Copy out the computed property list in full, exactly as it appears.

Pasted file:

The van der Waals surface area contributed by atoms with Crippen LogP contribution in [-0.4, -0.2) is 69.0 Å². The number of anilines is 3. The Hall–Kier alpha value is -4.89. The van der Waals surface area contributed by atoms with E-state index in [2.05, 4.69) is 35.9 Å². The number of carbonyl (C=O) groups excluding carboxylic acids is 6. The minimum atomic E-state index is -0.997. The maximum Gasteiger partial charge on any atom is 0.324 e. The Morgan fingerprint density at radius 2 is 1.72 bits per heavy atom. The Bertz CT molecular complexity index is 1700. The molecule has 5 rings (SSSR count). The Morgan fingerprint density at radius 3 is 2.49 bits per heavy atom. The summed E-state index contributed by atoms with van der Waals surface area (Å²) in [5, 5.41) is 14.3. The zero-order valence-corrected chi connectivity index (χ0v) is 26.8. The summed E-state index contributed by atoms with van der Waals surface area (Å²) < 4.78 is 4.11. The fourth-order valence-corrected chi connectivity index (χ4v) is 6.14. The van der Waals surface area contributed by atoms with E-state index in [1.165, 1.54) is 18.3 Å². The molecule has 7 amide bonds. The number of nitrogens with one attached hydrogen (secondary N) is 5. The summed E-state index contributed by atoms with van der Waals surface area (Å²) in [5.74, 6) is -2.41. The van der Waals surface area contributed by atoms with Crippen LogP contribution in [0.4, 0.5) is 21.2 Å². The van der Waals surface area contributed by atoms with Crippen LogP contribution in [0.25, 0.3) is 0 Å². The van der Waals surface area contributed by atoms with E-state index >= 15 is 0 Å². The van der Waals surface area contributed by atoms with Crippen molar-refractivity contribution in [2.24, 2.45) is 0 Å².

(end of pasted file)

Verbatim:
The van der Waals surface area contributed by atoms with Crippen LogP contribution in [-0.4, -0.2) is 69.0 Å². The number of anilines is 3. The Hall–Kier alpha value is -4.89. The van der Waals surface area contributed by atoms with E-state index in [2.05, 4.69) is 35.9 Å². The number of carbonyl (C=O) groups excluding carboxylic acids is 6. The minimum atomic E-state index is -0.997. The maximum Gasteiger partial charge on any atom is 0.324 e. The Morgan fingerprint density at radius 2 is 1.72 bits per heavy atom. The Bertz CT molecular complexity index is 1700. The molecule has 5 rings (SSSR count). The Morgan fingerprint density at radius 3 is 2.49 bits per heavy atom. The summed E-state index contributed by atoms with van der Waals surface area (Å²) in [5, 5.41) is 14.3. The zero-order valence-corrected chi connectivity index (χ0v) is 26.8. The summed E-state index contributed by atoms with van der Waals surface area (Å²) < 4.78 is 4.11. The fourth-order valence-corrected chi connectivity index (χ4v) is 6.14. The van der Waals surface area contributed by atoms with E-state index in [1.165, 1.54) is 18.3 Å². The molecule has 7 amide bonds. The number of nitrogens with one attached hydrogen (secondary N) is 5. The summed E-state index contributed by atoms with van der Waals surface area (Å²) in [5.74, 6) is -2.41. The van der Waals surface area contributed by atoms with Crippen LogP contribution in [0.4, 0.5) is 21.2 Å². The van der Waals surface area contributed by atoms with Crippen LogP contribution in [0.25, 0.3) is 0 Å². The van der Waals surface area contributed by atoms with E-state index >= 15 is 0 Å². The van der Waals surface area contributed by atoms with Crippen molar-refractivity contribution in [2.24, 2.45) is 0 Å².